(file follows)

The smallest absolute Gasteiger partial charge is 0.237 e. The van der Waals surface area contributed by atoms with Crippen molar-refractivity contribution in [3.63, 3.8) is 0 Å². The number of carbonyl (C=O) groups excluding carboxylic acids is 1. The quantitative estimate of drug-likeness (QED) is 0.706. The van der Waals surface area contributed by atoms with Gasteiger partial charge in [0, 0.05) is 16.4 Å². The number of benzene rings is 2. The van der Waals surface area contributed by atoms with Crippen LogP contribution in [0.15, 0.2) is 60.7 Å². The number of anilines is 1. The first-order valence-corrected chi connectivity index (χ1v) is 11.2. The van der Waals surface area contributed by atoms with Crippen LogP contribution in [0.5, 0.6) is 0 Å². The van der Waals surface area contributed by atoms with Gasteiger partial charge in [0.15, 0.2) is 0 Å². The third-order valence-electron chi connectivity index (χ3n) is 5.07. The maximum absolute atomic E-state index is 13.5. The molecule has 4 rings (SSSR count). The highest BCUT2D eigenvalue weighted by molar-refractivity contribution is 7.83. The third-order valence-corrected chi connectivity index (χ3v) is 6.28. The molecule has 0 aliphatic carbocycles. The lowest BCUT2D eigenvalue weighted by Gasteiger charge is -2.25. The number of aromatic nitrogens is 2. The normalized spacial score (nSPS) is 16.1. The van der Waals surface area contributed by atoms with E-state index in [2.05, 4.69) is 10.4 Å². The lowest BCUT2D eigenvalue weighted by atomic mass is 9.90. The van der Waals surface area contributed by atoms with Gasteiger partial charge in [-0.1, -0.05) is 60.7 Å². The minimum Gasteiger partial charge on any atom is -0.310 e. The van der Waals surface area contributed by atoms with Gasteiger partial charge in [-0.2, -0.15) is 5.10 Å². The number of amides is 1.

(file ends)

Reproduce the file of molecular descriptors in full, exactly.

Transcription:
The smallest absolute Gasteiger partial charge is 0.237 e. The van der Waals surface area contributed by atoms with Crippen molar-refractivity contribution in [3.63, 3.8) is 0 Å². The number of carbonyl (C=O) groups excluding carboxylic acids is 1. The quantitative estimate of drug-likeness (QED) is 0.706. The van der Waals surface area contributed by atoms with Gasteiger partial charge in [0, 0.05) is 16.4 Å². The number of benzene rings is 2. The van der Waals surface area contributed by atoms with Crippen LogP contribution in [0.15, 0.2) is 60.7 Å². The number of anilines is 1. The first-order valence-corrected chi connectivity index (χ1v) is 11.2. The van der Waals surface area contributed by atoms with Crippen LogP contribution in [0.5, 0.6) is 0 Å². The van der Waals surface area contributed by atoms with Gasteiger partial charge in [0.15, 0.2) is 0 Å². The third-order valence-electron chi connectivity index (χ3n) is 5.07. The maximum absolute atomic E-state index is 13.5. The molecule has 4 rings (SSSR count). The highest BCUT2D eigenvalue weighted by molar-refractivity contribution is 7.83. The third-order valence-corrected chi connectivity index (χ3v) is 6.28. The molecule has 0 aliphatic carbocycles. The lowest BCUT2D eigenvalue weighted by Gasteiger charge is -2.25. The number of aromatic nitrogens is 2. The normalized spacial score (nSPS) is 16.1. The van der Waals surface area contributed by atoms with E-state index in [2.05, 4.69) is 10.4 Å². The lowest BCUT2D eigenvalue weighted by atomic mass is 9.90. The van der Waals surface area contributed by atoms with Gasteiger partial charge in [-0.1, -0.05) is 60.7 Å². The minimum Gasteiger partial charge on any atom is -0.310 e. The van der Waals surface area contributed by atoms with Gasteiger partial charge in [-0.2, -0.15) is 5.10 Å². The number of amides is 1.